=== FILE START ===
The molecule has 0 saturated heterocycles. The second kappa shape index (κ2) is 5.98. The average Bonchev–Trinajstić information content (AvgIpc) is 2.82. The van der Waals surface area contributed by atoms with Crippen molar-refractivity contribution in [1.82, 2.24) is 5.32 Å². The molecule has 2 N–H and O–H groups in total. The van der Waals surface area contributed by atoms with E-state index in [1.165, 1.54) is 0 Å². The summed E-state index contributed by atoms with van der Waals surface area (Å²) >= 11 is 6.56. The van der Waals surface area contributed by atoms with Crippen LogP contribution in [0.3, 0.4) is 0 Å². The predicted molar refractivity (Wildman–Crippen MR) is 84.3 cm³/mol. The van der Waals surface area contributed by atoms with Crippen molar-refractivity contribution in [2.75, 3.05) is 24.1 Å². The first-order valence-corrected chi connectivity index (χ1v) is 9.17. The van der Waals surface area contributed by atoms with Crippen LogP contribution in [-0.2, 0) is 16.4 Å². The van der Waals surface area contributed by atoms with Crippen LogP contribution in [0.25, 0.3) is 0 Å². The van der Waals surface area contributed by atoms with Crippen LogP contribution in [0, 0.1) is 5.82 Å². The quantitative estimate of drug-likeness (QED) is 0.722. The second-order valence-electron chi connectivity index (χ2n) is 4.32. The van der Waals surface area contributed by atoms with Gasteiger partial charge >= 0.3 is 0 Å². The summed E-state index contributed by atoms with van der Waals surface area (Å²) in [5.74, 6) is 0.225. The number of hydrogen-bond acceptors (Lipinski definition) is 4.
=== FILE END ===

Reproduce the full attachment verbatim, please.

The molecule has 0 saturated heterocycles. The second kappa shape index (κ2) is 5.98. The average Bonchev–Trinajstić information content (AvgIpc) is 2.82. The van der Waals surface area contributed by atoms with Crippen molar-refractivity contribution in [1.82, 2.24) is 5.32 Å². The molecule has 2 N–H and O–H groups in total. The van der Waals surface area contributed by atoms with E-state index in [1.165, 1.54) is 0 Å². The summed E-state index contributed by atoms with van der Waals surface area (Å²) >= 11 is 6.56. The van der Waals surface area contributed by atoms with Crippen LogP contribution in [0.3, 0.4) is 0 Å². The predicted molar refractivity (Wildman–Crippen MR) is 84.3 cm³/mol. The van der Waals surface area contributed by atoms with Crippen molar-refractivity contribution in [2.75, 3.05) is 24.1 Å². The first-order valence-corrected chi connectivity index (χ1v) is 9.17. The van der Waals surface area contributed by atoms with Crippen LogP contribution in [-0.2, 0) is 16.4 Å². The van der Waals surface area contributed by atoms with Crippen LogP contribution in [0.25, 0.3) is 0 Å². The van der Waals surface area contributed by atoms with Crippen LogP contribution in [0, 0.1) is 5.82 Å². The quantitative estimate of drug-likeness (QED) is 0.722. The second-order valence-electron chi connectivity index (χ2n) is 4.32. The van der Waals surface area contributed by atoms with Gasteiger partial charge >= 0.3 is 0 Å². The summed E-state index contributed by atoms with van der Waals surface area (Å²) in [5.74, 6) is 0.225. The number of hydrogen-bond acceptors (Lipinski definition) is 4.